Note: This post could be a little spontaneous and may jump around a little…!
As I write this the electricity is off (means no internet) and we have just lost fresh water to our pipes…
This is normal (I used to not even so much as think twice when this would happen, it was an everyday occurrence) but as I’ve grown accustomed to the technologies this world has to offer, it gets ever so harder and harder to cope with the problems that used to be so routine.
Some things have changed, but I do know that there’s no feeling like being back in Africa!
It’s a always a thrill to land in an African capital, you look out the window from above and see lights that appear like candles flickering below.
The vast strength of the African darkness remains pure, less polluted by ostentatious bright lights trying to make things day again.
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“Is this really a city of 5 million inhabitants?” you ask yourself as you land on a quiet runway strip. In Africa, people like to clap when the plane lands, and rightfully so after defying gravity by riding in a metal bird, 30,000 feet above ground.
My Egypt Air flight touched down at 4.30 am and by 5, I was at immigration.
The immigration officials were slouched in their seats, half of them still dozing and startled when I arrived. Knowing the visa system, I had pre-printed my form and filled all the information out for a speedy customs procedure. Of course, the official side wasn’t quite so in a rush and I got my visa when time allowed.
In some ways things are still a little less complicated (does that mean less convenient?) in Africa: we buy our fruits and vegetables at the market, buy our rice at the rice man, and get our meat from the meat lady.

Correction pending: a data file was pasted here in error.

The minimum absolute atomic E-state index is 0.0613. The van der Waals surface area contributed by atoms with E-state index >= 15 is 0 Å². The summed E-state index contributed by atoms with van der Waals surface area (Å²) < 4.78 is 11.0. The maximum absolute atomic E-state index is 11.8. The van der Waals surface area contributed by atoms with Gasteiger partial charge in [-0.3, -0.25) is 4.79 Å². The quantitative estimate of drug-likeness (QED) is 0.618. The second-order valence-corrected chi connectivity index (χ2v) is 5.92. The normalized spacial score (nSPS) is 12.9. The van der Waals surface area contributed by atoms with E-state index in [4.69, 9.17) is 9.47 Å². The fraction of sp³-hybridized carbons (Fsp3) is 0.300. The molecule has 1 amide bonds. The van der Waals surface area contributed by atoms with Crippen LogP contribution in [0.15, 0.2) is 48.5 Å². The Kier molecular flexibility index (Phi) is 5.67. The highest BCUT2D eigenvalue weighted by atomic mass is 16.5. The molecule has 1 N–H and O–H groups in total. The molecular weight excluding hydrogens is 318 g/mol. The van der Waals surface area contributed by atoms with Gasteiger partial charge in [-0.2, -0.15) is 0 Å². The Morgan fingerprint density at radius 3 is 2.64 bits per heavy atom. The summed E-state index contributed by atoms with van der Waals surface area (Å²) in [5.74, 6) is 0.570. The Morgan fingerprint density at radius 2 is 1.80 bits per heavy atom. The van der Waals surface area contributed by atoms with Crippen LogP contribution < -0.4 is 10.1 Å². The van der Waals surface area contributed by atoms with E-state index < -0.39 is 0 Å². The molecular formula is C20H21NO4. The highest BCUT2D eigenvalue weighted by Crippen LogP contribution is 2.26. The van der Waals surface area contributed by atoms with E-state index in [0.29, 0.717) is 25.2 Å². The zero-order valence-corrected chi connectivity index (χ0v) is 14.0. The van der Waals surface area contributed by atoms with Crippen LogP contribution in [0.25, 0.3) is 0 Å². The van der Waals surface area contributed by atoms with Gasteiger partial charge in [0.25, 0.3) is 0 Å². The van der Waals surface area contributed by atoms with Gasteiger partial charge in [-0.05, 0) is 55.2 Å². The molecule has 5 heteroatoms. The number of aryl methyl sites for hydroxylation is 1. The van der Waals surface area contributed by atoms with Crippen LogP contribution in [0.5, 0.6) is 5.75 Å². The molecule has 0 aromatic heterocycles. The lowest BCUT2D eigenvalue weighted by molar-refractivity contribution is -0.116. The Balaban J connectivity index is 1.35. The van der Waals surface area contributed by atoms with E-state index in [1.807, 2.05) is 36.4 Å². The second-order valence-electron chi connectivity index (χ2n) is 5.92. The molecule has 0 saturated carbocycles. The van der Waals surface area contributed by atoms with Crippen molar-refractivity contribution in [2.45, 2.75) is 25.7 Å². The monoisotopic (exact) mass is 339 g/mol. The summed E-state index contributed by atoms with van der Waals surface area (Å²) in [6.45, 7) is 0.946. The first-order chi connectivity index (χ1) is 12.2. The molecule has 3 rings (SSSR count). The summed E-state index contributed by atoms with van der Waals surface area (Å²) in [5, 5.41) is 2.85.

Shopping centers aren’t quite the glamorous establishments of things to buy, as they are elsewhere.
From our apartment near downtown Dar Es Salaam, Tanzania, we are entertained by the battle of the sounds. From one window comes the Islamic call of prayer, another window a Catholic church choir, and yet another enters music and shouting from the bar across the street. I’m not talking about small background noise,
but rather booming speaker blowing volumes of African drum beats and microphone singing carrying through the night air. These seemingly clashing of cultures are within meters away from each other, yet the situation balances together in harmony.
Signs of Christmas are but a few fake pine trees being hawked in the median of the highway and a few strands of Christmas lights, halfheartedly strung on top of a bush at the airport. In fact, if you didn’t know the date, you might even forget it were Christmas time at all.
In the West, people worry for weeks about what gift to give, who to give what, and what someone will think about the gift. Half the time, the gift given is smiled at, thanked for, and then remains useless for the rest of it’s life, sitting in the closet, waiting to be re-gifted to the next culprit or simply thrown out.
In a African society where being spoiled isn’t an option, where credit cards aren’t free for using and most people have zero funds for entertainment, Christmas hasn’t turned into a material free for all.
This year for Christmas in Dar Es Salaam, Tanzania, on the coast of East Africa, it’s easy to steer away from the hype of commercialization and to avoid most of the signs of society telling you it’s time to celebrate Christmas. This year, I am accepting the small things as my gifts, gratefully thankful for the cultural travel adventures and amazing food I’ve eaten, things that I call gifts!
Wherever you are in this world, have a wonderful Christmas!
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